Lots of the new growth had died, probably as a result of the fungus that the tree had last year.  I took all that off, and some older dead branches.  Identified the "middle" trunk that I will cut off at about four or five feet, but I won't do that now.  The tree has lots of tiny peaches on it and many of them are on that middle trunk, 'way up high.  I'll go ahead and let it try to get peaches to maturity, if we don't get a freeze that kills them all off before then, and I'll wait till the tree has gone dormant to take the top of that middle trunk out and shorten the length of all those side branches.  I can see my error in letting those side branches grow too long.  I will have to do some serious scaffolding under the tree if peaches get to any size at all this year as none of those branches have enough size to support fruit.  I wish I'd watched those pruning videos earlier, but maybe it's best to see how the trees have leafed out and where the fruit is.  I also saw a web with worms in it, getting started up high in the tree.  I have read that the best thing to use on webworms is oil.  We needed a few things at Aldi and so I got a can of pan-coating spray while I was there.  I had opened the web and smashed as many of the worms as I could, so by the time we got home, I couldn't find where the web had been.  If my past experience counts for anything, they'll be back.  I checked the plum tree that I found worms in last year, and found a small nest, so I opened it up with a stick and sprayed into it.  That was about half an hour ago.  This is what it looks like now.

Kinda gross looking, but I don't see any worms.

After coming in, I watched THIS video about how to sharpen your tools, and mine seem to have gotten pretty dull. 

We also stopped at Green Thumb Nursery on the way home.  Wednesdays are Senior Citizen Day, and we get a 10% discount.  I picked out a Golden Lemon Thyme and a Pineapple Sage.  The thyme is a perennial, in fact, Glenda sent me some one year, but it didn't like where it was planted.  I'll try a new spot this time.  The sage is an annual in my zone 6a, but Dave's Plant Files says it roots easily.  I hope I can remember to take cuttings this fall.  The girl who orders things showed me her list of things she is ordering today and asked me if anything struck my fancy.  Well, yes, several things did, in fact.  Orange Mint, for one.  And Lime Mint.  I'll get those NEXT week!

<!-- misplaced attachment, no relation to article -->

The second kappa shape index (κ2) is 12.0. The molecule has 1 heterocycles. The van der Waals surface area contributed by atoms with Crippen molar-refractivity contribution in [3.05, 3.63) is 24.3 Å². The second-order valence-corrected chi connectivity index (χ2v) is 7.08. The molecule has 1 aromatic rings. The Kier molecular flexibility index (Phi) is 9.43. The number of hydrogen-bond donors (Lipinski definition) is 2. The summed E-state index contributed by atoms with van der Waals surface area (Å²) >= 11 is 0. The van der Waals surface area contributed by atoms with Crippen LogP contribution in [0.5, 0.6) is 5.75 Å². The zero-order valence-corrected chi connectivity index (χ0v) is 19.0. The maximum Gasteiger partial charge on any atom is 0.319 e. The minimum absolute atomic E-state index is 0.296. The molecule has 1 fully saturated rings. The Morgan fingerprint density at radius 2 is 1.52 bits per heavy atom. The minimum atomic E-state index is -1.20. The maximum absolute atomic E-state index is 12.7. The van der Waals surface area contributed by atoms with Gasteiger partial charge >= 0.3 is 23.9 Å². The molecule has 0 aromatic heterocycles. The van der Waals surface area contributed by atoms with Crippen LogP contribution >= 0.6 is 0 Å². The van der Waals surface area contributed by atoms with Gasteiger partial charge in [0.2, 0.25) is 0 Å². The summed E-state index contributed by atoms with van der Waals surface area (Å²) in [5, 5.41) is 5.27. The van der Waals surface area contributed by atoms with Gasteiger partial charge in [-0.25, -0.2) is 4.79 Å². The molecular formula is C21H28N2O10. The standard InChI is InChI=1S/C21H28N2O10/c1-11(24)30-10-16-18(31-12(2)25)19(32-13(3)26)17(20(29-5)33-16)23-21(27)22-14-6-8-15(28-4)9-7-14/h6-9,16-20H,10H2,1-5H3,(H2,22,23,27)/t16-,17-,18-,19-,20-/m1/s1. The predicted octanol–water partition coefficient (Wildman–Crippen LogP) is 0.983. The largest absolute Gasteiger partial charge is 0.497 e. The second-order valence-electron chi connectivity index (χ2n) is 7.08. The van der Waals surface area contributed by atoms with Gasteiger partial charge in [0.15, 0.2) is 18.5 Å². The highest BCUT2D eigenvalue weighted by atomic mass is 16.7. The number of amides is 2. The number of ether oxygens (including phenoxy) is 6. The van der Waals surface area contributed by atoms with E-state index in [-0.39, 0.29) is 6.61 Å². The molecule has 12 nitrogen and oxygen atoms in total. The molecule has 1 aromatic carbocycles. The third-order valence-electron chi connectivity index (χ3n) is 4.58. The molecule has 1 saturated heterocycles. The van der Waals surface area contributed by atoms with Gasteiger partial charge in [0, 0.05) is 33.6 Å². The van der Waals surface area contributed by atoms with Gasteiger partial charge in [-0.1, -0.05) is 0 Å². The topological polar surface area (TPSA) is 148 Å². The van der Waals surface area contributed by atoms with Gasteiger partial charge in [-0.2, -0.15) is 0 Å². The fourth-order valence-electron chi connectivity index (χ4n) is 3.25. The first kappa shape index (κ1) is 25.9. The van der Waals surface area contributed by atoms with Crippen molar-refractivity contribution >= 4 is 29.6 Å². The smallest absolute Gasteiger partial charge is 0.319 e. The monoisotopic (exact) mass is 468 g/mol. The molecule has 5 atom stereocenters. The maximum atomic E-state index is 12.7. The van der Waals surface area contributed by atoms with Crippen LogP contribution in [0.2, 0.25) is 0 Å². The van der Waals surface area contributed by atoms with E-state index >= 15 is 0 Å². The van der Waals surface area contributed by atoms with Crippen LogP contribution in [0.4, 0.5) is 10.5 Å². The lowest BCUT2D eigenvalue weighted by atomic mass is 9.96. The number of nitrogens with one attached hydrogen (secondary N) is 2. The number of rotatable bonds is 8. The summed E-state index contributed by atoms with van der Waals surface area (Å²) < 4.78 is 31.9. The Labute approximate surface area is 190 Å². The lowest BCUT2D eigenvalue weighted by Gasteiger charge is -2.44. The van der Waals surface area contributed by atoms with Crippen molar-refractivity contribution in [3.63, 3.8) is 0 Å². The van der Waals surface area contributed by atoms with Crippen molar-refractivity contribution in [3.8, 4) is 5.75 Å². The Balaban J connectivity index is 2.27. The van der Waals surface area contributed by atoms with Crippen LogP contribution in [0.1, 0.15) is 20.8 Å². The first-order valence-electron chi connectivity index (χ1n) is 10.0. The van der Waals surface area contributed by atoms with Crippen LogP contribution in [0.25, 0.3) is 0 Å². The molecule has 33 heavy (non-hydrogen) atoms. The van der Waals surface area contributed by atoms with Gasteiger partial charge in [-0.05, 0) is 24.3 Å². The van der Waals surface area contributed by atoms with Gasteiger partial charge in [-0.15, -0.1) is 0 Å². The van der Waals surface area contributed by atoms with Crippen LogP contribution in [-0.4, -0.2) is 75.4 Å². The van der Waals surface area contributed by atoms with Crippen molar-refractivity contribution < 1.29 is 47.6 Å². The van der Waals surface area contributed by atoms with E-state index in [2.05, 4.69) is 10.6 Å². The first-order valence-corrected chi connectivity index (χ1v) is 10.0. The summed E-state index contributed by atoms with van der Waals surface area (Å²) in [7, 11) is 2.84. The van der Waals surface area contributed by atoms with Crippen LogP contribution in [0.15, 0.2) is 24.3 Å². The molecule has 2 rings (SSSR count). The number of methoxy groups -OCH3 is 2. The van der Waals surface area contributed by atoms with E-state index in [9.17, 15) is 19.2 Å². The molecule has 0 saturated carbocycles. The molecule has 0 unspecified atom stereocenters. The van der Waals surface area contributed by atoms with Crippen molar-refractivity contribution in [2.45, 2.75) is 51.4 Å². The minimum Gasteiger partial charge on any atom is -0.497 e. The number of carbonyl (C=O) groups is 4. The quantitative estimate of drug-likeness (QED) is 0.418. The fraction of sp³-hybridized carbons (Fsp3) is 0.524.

Well, we are being treated to rolling thunder and sprinkles. I had planned to do some more weed and grass digging in the eastern-most raised bed, under the stock-panel arch where I will plant Lazy Housewife beans this summer.  We need the rain, so I will be grateful for it and change my plans accordingly.

Rock on, y'all......  Hugs xoxoxo

Friday, March 25, 2016

Garden Roller-Coaster and Internet Education: The Countdown To April

I start this on Tuesday.  We've had three mornings of below-freezing weather.  All the fruit trees and bushes were already in bloom except for a couple of young cherry trees. 

The first morning, I went out and sprayed the trees down with water.  But I had trouble with the hose kinking and freezing.  By the time I was done, no more water would come out of the hose nozzle, and it had backed up on me a couple of times and gotten me wet.  The next morning was less cold and I didn't go out, except to see if the grass was frozen and crunchy underfoot, and it wasn't.  And the third morning was worse than the first, so I knew the hose wasn't going to work.  I didn't feel well, my shoulder was acting up, and so I just rolled my eyes and stayed in the house.  "Oh, well", I thought.